4/12/2014 7:05:58 AM

What should be at the forefront of Minister Joyce's mind is to put Australian farmers on an equal footing with their overseas competitors - same property rights, same interest rates, same labour costs and same Government protection. It is a nonesence to suggest there is a drought policy - this is a sector that has been totally neglected for far too long. When Bob Hawke floated the $AUS, deregulated the Banks and put no policies in place to protect Aust businesses, even a blind man could see that producing anything was more profitable off Australia's shores.
jen from the bush
4/12/2014 7:16:51 AM

Since the Brisbane storm was called a disaster, they are subsidizing it to the tune of 50%. Just how many hundreds of millions is that going to be?? If towns can get a handout, why can't farmers?
4/12/2014 7:55:07 AM

Lets call this what it is...a unique debt event driven by a knock on effect of Ludwigs cessation of the live cattle trade, exacerbated by a bad drought..and yes there is a case for help. There is no debt crisis elsewhere....there is just debt!.. with people who make good decisions handling debt well and people who make bad decisions not going so well...its called free enterprise !
4/12/2014 8:07:31 AM

Jen....both do....and more goes to towns and cities because they have more people and pay more taxes...there are many less farmers and as a group they pay far less tax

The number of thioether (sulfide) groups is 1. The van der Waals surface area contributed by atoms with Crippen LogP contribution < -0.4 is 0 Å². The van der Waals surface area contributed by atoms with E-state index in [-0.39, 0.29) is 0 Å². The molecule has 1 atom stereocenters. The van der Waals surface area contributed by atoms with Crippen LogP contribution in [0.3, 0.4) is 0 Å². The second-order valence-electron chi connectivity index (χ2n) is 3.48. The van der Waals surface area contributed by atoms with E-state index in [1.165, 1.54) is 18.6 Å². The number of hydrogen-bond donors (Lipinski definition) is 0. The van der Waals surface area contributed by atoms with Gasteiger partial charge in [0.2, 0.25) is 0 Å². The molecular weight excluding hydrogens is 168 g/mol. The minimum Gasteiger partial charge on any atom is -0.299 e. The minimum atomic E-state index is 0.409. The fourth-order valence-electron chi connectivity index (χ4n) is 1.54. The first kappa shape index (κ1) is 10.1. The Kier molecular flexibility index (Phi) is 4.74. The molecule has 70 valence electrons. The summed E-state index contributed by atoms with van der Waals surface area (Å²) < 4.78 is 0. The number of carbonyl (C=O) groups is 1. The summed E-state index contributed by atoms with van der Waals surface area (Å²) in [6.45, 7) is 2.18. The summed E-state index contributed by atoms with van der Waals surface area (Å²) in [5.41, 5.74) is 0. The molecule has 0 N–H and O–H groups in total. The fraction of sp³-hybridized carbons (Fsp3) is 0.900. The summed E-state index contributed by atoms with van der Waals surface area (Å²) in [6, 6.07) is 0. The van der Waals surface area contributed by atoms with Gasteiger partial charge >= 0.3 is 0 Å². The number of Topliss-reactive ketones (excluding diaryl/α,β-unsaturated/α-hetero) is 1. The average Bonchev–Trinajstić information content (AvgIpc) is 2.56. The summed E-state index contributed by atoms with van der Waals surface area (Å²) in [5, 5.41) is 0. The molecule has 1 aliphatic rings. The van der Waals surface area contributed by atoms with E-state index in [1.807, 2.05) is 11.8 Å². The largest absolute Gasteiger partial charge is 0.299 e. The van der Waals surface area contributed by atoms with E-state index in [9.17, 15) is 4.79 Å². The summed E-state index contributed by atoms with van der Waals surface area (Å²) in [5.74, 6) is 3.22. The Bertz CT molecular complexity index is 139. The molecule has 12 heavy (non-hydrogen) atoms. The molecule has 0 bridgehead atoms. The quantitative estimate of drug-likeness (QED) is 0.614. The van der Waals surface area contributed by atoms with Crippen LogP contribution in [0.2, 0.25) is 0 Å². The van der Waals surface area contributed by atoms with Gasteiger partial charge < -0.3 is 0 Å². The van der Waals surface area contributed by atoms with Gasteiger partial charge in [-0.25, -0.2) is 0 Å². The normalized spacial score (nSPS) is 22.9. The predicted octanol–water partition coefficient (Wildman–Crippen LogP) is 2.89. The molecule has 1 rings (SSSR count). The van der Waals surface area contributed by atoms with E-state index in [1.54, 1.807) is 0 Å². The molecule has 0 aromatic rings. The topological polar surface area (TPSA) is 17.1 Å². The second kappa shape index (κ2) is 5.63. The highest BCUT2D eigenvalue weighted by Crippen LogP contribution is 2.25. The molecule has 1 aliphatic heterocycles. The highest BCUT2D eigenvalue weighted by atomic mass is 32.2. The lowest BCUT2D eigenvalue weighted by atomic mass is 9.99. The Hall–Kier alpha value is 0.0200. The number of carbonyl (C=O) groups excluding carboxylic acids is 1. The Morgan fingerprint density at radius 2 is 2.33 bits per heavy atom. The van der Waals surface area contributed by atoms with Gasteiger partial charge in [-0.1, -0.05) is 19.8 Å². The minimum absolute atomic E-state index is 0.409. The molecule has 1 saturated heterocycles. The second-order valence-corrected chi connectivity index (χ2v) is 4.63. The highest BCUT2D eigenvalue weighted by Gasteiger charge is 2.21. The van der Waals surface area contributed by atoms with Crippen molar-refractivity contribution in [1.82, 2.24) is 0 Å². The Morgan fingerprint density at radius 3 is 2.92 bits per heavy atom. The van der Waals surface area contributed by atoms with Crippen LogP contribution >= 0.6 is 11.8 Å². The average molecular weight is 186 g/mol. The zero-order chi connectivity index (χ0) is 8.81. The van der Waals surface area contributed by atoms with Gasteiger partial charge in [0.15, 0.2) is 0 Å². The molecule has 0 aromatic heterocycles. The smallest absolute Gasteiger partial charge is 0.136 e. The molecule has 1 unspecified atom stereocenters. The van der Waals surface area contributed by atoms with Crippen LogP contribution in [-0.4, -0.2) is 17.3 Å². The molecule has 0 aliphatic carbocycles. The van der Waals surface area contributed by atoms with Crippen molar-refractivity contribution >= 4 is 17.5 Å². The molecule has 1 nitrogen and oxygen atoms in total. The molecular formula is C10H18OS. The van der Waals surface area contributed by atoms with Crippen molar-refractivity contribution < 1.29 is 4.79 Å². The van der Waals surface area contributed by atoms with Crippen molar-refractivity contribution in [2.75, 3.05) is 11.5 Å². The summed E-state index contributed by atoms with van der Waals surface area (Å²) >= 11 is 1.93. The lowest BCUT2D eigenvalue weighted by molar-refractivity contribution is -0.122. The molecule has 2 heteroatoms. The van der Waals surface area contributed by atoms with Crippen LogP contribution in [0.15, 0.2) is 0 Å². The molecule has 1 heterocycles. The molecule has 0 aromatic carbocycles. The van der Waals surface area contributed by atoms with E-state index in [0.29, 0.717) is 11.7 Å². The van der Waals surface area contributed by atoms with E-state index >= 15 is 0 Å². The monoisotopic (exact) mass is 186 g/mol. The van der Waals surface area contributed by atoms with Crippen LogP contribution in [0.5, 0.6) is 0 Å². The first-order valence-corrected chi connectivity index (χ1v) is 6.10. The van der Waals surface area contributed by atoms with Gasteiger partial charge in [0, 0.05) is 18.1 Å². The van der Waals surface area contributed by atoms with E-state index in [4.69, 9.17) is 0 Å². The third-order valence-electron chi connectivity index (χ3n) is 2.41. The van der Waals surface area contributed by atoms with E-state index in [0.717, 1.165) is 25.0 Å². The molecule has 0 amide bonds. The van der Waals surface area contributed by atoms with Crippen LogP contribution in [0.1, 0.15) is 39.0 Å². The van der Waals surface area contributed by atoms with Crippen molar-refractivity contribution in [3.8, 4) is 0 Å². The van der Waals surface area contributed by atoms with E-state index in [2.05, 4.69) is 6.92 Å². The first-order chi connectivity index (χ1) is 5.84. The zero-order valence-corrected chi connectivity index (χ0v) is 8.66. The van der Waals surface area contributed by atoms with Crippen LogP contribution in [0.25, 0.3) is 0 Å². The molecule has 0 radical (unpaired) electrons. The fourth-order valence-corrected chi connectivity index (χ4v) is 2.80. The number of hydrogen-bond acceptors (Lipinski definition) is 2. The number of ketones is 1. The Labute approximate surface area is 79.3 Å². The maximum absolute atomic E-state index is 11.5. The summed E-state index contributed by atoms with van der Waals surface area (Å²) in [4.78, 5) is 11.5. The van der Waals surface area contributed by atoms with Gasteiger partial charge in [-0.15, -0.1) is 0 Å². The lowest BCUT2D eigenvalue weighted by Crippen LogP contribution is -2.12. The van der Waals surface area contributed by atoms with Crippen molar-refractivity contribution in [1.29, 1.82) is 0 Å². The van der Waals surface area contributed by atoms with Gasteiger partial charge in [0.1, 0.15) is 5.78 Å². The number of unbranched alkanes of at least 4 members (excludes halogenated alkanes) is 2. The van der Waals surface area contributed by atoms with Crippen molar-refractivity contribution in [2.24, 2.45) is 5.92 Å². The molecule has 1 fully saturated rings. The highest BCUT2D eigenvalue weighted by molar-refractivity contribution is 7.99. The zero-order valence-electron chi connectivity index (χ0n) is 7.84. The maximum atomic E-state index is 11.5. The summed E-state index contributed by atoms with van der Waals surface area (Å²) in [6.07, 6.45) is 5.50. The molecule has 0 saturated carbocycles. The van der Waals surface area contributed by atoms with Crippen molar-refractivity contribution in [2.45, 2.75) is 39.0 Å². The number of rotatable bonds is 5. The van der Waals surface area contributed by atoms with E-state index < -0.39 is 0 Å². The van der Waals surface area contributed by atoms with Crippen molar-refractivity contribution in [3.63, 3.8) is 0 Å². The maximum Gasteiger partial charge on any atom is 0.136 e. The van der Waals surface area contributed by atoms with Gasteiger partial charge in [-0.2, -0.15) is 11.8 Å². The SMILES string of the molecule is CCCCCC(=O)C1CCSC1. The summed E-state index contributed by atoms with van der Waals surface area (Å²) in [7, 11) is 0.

Bushie Bill
4/12/2014 8:42:48 AM

Remember, dirt-scratchers approach lending institutions for funding. It is not the other way around. If debt is too high (and it isn't), it is the borrowers' fault and the borrowers' fault alone. Totally their own doing. Live with it or get out. Just stop whingeing about an imaginary problem you created in your own mind to explain your failure. We are all tired of agricultural socialism.
4/12/2014 10:25:54 AM

I can just see the backslapping between Katter/s, Joyce, and Jones. They'll all roll their sleeves up, take their ties and "pretend" they can actually change the situation. Government interference will only add to the turmoil like it does it interferes in every other market. It'll just be a good old "knees-up" for the lads and a push for Jones' ratings. He works in talk back radio for a reason!! Let the bank bashing continue!! (It's almost a national sport!!)
4/12/2014 11:05:22 AM

With 4300 farm households on benefits (presumably having exhausted financial reserves) and another $100 million just announced (meaning there is now enough money to service the debt of several hundred farms - presuming eligibility includes having exhausted all other financial reserves to service debts) then who in blazes owns the $3.2 billion sitting in FMDs?!!
4/12/2014 11:15:18 AM

Re: Banks selling foreclosed farms to off-shore buyers. The banks will hopefully remember they make their profit by lending money to farmers, homeowners etc. A foreign buyer will most likely not borrow from the local bank.